“The reason we can do that is because of our footprint and because of everyone working together,” said Lauscha. “It’s really amazing when you think we’re going to have one of the best Super Bowls, and we’re going to do it for about a third of the cost of Dallas.”
With the title “Scoring Big: Building on Business Victories,” this year’s forum had a sports theme. In addition to the panel discussion, Tulane President Scott Cowen delivered a sobering presentation on the state of intercollegiate athletics, an institution facing serious obstacles in the form of increased commercialism, challenges to amateurism, questions of integrity, a lack of financial sustainability and concerns over player safety.
Carl J. Schramm, president of Schramm & Co. and former president of the Kauffman Foundation, discussed ways to make American capitalism more entrepreneurial as this year’s keynote luncheon speaker.
“The current system is not sustainable in its current form,” Cowen said. “I want to be proven wrong. I believe very strongly in the value of intercollegiate athletics in the higher education community. I would just like to make sure that it’s sustainable and that it represents the values that we always envisioned for intercollegiate athletics.”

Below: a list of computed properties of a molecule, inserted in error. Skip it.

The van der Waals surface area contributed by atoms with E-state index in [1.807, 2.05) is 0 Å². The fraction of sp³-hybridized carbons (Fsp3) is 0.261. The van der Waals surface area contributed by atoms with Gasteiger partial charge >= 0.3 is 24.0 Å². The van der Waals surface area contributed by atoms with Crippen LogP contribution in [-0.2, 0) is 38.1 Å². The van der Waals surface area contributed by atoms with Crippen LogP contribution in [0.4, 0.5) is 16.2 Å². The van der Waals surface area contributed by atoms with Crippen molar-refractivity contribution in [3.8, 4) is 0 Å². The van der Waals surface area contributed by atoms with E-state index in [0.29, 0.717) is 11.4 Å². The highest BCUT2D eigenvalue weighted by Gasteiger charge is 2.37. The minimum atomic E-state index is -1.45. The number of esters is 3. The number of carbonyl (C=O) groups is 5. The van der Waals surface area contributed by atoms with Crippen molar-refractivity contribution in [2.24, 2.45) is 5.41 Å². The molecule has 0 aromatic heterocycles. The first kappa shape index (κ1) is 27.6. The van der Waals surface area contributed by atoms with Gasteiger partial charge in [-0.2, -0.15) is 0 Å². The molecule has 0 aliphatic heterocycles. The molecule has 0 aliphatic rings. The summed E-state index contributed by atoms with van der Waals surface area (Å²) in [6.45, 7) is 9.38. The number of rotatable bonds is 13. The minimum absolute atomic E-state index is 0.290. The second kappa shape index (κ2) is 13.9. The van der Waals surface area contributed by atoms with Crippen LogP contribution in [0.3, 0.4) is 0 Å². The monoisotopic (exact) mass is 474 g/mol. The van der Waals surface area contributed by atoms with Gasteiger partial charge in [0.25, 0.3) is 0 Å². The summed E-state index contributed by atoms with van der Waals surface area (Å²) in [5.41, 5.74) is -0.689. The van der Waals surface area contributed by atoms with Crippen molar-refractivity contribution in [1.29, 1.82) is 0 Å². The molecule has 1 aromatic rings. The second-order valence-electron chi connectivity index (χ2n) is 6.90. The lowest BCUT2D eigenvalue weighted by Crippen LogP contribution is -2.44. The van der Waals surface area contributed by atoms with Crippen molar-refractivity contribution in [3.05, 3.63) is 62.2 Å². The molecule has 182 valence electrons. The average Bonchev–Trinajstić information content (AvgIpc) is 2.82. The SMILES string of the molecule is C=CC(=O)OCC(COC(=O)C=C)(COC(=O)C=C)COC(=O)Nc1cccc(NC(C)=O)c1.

Delivering the keynote addresses this year were Carl J. Chaney, president and CEO of Whitney Bank, who discussed Hancock Holding Co.’s acquisition of the venerable New Orleans bank in 2010, and Carl J. Schramm, president of Schramm & Co. and former president of the Kauffman Foundation, whose luncheon keynote talk addressed ways to make American capitalism more entrepreneurial.
The program also included presentations by Beth A. Brooke, global vice chair of public policy with Ernst & Young, who discussed the potential impacts of the presidential election on business, and John C. Sheptor, former president and CEO of Imperial Sugar Co., who talked about how he repositioned Imperial for new products and markets.
The Tulane Business Forum is an annual presentation of the A. B. Freeman School of Business and the Tulane Association of Business Alumni (TABA).
Monday, March 12th, 2012
Join the Tulane Association of Business Alumni (TABA) on Thursday, March 15, at 5 p.m. for a Tulane Entrepreneurship Showcase and Networking Happy Hour at the New Orleans BioInnovation Center.